Wednesday, January 13, 2010

Pre Delivery Inspections

And a good afternoon to you ( yes, that is singular, the one person that reads this is still in fact anonymous.)

Yesterday's inspection, a PDI is likely my least enjoyable type of inspection ( it does pays the bills). Regardless of how much I enjoy doing them I do feel they are an awesome idea, when done by somebody other than the guy you are buying the house from. I just do not like the routine of the builder or an agent of the developer walking the home buyer around and telling them all of the marvellous features of the home and when it comes to the important stuff, all is glossed over. For instance, "Yes Mrs. Home Buyer this is your furnace room, now let’s move to the beautiful down stair bath that we put in for you". Mrs Home Buyer, not knowing what to say, or even what questions to ask simply smiles and follows. "UNACCEPTABLE. This is the time to pick out all the small cosmetic defects and to verify that any and all extras that you have ask for have been installed and are exactly what you ask for, it should also be 2 to 2.5 hours of a learning curve that is almost vertical. It is expected that no real big problems will turn up. Come on the place is brand new what could be wrong. Regardless weather you are the type of person that is very hands on and intends to do all of the maintenance yourself or you are the type of person whom would prefer to just manage your home ( Hiring the appropriate trades to do all maintenance). You need to understand to some extent how these components in your home work or at the very least what they are.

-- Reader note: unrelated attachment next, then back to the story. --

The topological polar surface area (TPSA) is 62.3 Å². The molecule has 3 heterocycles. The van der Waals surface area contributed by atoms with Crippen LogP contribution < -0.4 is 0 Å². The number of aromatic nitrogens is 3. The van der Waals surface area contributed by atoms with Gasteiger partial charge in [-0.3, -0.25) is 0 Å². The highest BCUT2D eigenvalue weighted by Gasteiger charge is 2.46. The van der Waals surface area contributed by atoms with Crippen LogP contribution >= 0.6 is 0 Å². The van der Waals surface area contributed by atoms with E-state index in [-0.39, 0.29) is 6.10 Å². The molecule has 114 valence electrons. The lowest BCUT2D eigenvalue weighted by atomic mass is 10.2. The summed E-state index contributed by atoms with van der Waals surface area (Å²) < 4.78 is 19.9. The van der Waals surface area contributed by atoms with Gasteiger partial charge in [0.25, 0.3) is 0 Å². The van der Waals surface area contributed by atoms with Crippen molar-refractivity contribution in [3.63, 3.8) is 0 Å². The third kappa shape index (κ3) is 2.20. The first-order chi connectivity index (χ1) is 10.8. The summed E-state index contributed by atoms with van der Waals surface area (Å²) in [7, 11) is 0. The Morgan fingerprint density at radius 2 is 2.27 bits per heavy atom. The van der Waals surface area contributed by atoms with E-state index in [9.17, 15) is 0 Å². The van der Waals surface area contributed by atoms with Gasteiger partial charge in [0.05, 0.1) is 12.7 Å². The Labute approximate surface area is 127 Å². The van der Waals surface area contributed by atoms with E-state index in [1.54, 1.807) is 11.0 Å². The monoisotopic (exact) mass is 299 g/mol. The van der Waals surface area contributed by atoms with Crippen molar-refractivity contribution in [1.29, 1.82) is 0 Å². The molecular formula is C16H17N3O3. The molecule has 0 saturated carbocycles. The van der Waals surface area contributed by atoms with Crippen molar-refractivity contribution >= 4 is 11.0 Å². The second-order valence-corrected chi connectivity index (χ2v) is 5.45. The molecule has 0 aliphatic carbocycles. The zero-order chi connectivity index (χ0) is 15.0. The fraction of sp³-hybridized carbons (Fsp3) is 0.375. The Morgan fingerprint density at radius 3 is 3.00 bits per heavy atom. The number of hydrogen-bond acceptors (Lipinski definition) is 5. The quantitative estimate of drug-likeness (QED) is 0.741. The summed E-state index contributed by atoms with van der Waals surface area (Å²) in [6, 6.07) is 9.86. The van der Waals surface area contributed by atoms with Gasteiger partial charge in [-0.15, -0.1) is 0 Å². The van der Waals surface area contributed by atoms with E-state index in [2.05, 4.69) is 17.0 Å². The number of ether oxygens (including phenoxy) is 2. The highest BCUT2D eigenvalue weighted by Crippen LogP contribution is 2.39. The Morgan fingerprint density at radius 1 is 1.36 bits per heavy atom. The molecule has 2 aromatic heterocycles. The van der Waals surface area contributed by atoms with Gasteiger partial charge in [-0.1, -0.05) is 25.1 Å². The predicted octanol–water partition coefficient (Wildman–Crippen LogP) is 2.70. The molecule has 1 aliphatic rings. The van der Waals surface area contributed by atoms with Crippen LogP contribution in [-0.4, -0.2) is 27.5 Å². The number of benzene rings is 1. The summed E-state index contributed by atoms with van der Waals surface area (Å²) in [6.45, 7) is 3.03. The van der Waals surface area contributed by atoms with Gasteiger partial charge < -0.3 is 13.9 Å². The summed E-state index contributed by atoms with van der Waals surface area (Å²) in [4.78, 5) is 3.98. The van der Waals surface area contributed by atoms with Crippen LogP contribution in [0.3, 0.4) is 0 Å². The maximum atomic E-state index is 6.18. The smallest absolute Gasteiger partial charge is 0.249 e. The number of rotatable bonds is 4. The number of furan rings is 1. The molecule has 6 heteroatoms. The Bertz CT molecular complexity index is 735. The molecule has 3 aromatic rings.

I was hired to do a PDI ( Pre Delivery Inspection) on an approx. 3000 sq. ft. home in a very nice section of Uxbridge. As I pull into the community it is still a bee hive of construction, I pull into my clients home and the first thing that I notice is the house that is under construction next door has an extension cord running to my clients outside receptacle, which is in fact powering all of the tools that are being used on the site next door. How important do you think it is to have your hydro meter read as soon as you sign on the dotted line? I enter the house and my client ( Mrs. Home buyer)is getting the warm fuzzy walk through from the builders rep. So does the client follow me or the Rep.? At this point I am, in my mind busily assessing the Rep. Is he a follower, or an "in charge" kind of guy? This is important. I can tell right away that my client is totally out of her element. I now have to approach this carefully the last thing she would need is confrontation between myself and the builders rep.